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🏆 4th Danzhou Tournament (2013)

Chessgames.com Chess Event Description
The 4th Hainan Danzhou GM tournament was played in Danzhou, China, 20-29 May 2013. Time controls: 90 minutes for the first 40 moves, 30 extra minutes for the remaining moves, with a 30-second increment per move from move one. Tournament director: ... [more]

Player: Wen Yang

 page 1 of 1; 9 games  PGN Download 
Game  ResultMoves YearEvent/LocaleOpening
1. Zhou Jianchao vs Wen Yang  ½-½3420134th Danzhou TournamentE61 King's Indian
2. Zhou Weiqi vs Wen Yang  ½-½3020134th Danzhou TournamentC45 Scotch Game
3. Wen Yang vs Bu Xiangzhi  0-16620134th Danzhou TournamentD12 Queen's Gambit Declined Slav
4. Ding Liren vs Wen Yang  1-02920134th Danzhou TournamentE63 King's Indian, Fianchetto, Panno Variation
5. Wen Yang vs Ni Hua  ½-½1820134th Danzhou TournamentD10 Queen's Gambit Declined Slav
6. Yu Yangyi vs Wen Yang  1-04120134th Danzhou TournamentC78 Ruy Lopez
7. Wen Yang vs Xiu Deshun  1-06820134th Danzhou TournamentA13 English
8. Lu Shanglei vs Wen Yang  ½-½2320134th Danzhou TournamentC25 Vienna
9. Wen Yang vs Wei Yi  0-14920134th Danzhou TournamentE06 Catalan, Closed, 5.Nf3
  REFINE SEARCH:   White wins (1-0) | Black wins (0-1) | Draws (1/2-1/2) | Wen Yang wins | Wen Yang loses  


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Kibitzer's Corner
May-30-13
Premium Chessgames Member
  Check It Out: This <Ding Liren> guy has got it going on.
May-30-13  TugasKamagong: One player here has got his name rendered a** backwards. In Chinese the surname comes first, and it's that way for 9 of the players. The only exception is Yu Yangyi. Not sure who's at fault here. Probably not the the guy who created this tournament page, as he merely linked to the players' individual pages. In Yu's player page <Yangyi Yu> his name is inverted even if at the bottom of his bio there's a link <en.wikipedia.org/wiki/Yu_Yangyi> that shows his name in the correct form.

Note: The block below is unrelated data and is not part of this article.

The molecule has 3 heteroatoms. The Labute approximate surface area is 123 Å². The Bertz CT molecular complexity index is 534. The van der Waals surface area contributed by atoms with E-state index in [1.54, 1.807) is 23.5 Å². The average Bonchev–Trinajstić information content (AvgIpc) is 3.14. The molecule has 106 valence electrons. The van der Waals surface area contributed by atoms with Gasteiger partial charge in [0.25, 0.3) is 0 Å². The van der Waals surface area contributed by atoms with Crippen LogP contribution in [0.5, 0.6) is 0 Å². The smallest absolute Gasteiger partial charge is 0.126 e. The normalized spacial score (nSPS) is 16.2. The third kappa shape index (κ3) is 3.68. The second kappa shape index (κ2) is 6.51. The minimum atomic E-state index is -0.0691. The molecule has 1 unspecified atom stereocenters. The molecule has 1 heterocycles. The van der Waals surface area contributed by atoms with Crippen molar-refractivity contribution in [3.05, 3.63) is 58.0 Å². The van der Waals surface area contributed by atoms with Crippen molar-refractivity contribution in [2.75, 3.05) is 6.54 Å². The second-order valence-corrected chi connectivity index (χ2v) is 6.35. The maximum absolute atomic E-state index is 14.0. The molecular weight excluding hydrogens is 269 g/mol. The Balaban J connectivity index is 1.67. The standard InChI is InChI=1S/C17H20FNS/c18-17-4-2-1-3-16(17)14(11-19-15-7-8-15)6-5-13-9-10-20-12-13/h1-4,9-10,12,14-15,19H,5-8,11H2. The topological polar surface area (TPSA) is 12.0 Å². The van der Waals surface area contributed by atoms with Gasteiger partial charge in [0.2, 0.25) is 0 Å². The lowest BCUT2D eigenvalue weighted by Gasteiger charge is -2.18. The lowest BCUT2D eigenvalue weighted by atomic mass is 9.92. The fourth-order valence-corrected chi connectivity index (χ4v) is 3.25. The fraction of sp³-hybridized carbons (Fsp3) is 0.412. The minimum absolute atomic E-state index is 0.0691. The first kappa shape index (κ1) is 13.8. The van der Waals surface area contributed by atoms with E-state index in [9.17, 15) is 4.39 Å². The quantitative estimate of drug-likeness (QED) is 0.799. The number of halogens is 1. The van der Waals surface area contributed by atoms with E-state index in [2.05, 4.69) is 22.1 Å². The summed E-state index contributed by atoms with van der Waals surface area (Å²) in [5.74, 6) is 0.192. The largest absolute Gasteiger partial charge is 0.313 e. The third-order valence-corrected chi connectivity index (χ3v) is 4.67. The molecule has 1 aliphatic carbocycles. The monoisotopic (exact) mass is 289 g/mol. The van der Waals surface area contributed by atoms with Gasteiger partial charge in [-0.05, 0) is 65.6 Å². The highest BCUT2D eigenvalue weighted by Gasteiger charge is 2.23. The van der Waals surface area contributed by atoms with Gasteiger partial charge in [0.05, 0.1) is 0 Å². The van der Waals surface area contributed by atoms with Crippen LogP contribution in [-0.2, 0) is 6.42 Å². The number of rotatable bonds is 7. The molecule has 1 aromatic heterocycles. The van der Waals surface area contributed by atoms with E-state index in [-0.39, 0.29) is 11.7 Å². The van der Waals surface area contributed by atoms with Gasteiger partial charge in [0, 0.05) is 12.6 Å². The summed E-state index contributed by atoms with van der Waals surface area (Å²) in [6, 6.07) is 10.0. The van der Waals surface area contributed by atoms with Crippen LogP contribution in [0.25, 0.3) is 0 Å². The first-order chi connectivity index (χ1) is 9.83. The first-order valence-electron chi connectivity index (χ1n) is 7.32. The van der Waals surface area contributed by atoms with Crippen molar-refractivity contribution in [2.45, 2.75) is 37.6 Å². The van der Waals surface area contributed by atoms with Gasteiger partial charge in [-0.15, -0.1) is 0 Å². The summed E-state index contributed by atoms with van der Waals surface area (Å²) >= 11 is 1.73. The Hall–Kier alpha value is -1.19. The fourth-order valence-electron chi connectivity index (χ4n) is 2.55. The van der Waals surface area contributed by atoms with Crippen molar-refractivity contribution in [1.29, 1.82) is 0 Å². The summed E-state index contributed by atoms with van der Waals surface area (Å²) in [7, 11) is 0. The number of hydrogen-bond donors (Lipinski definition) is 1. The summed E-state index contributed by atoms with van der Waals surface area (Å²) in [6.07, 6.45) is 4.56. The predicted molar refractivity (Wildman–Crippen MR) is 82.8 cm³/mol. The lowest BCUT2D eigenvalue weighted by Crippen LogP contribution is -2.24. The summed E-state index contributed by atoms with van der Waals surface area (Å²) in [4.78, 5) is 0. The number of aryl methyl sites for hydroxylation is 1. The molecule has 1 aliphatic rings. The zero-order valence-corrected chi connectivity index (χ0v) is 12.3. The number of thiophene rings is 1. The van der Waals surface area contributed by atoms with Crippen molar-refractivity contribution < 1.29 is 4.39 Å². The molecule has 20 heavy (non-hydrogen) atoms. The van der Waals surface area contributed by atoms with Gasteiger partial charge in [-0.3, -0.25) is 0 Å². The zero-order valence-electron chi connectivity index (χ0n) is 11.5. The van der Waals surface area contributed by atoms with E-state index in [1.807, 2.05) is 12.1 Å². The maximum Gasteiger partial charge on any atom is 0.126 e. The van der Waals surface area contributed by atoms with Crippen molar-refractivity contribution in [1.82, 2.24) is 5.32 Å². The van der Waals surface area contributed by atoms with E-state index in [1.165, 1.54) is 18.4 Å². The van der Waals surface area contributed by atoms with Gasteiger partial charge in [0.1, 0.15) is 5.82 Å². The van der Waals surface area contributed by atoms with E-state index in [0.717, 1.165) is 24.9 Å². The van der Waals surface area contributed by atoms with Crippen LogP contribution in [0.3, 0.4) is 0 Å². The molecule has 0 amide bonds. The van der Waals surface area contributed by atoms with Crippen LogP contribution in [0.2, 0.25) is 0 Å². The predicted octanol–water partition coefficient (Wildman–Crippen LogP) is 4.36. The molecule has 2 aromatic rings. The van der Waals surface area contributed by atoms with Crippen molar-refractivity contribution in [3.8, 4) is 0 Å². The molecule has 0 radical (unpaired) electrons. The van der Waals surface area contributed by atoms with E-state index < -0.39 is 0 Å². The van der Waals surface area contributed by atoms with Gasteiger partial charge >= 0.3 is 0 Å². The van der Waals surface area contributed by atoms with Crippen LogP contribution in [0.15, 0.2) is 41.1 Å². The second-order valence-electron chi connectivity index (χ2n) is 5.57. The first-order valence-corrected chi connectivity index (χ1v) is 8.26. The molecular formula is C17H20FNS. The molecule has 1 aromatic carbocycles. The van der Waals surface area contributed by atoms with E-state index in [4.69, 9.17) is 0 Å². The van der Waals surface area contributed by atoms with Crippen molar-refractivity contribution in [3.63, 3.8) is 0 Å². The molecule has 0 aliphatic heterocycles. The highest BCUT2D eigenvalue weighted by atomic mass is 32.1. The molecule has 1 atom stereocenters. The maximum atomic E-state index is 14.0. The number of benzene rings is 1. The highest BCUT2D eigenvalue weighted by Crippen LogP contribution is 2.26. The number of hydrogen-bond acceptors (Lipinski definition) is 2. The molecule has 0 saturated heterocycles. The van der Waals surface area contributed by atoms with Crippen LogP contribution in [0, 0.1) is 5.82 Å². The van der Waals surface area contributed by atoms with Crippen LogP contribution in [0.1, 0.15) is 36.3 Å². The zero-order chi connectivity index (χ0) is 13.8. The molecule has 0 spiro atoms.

May-30-13
Premium Chessgames Member
  messachess: As I have said, it is inevitable that one day, maybe sooner than we think, a Chinese GM will dominate the FIDE wc cycle. This is simply because, for one thing, board games in general are big there, but also, with that many players and with nothing to do but play chess (like the old Soviet Union), it's inevitable.
May-30-13
Premium Chessgames Member
  messachess: One has to wonder: China is not a poor country one one level. Will that mean that prizes there will attract top GMs from around the world to play in their tournaments someday?--like this one.
May-30-13
Premium Chessgames Member
  messachess: <TugasKamagong> I'll bet you that it's OK to say it either way in China.
May-30-13  chessmoron: <<TugasKamagong> I'll bet you that it's OK to say it either way in China.> No. It's not acceptable in China. Family name always comes first and then given names.
May-31-13  jakaiden: Well, this website is not in China. And the names would be listed last name first in the database. Do you expect chessgames to accommodate the peculiarities of every language, Chessmoron?
Jun-01-13  parisattack: <messachess: As I have said, it is inevitable that one day, maybe sooner than we think, a Chinese GM will dominate the FIDE wc cycle. This is simply because, for one thing, board games in general are big there, but also, with that many players and with nothing to do but play chess (like the old Soviet Union), it's inevitable.>

If the track in Go is followed, the Koreans may not be far behind.

But China will trump at some point, if only because of the numbers. I am reminded of the old saying about Soviet chess, "If you send 10,000 schoolboys into the Young Pioneers Chess Club, you're bound to get a Spassky or a Botvinnik or a Petrosian out the other end.

Jun-01-13  Catholic Bishop: <If the track in Go is followed, the Koreans may not be far behind.

But China will trump at some point, if only because of the numbers. I am reminded of the old saying about Soviet chess, "If you send 10,000 schoolboys into the Young Pioneers Chess Club, you're bound to get a Spassky or a Botvinnik or a Petrosian out the other end.>

The thing is, most east asians actually don't care for chess. Koreans, Japanese and Taiwanese take it about as seriously as tic-tac toe. Despite the fact that China has produed some strong players, the general attitude toward chess there is simply 'mehhh'. If you look at the biggest Chinese board/card games news sites, you'll find Go/Weiqi dominating the front pages, then Xiangqi, then chess. In fact chess often feels more like an amateur game there, as of now every single member of the Chinese national team is a university student. This would be unthinkable for the hundreds of Go professionals. There's the singular counter example of Li Zhe, who had to practically abandon his professional go career to go to university, Kamsky style.

Jun-04-13
Premium Chessgames Member
  whiteshark: Great pictural cb tournament report by <Liang Ziming>:

http://www.chessbase.com/Home/TabId...

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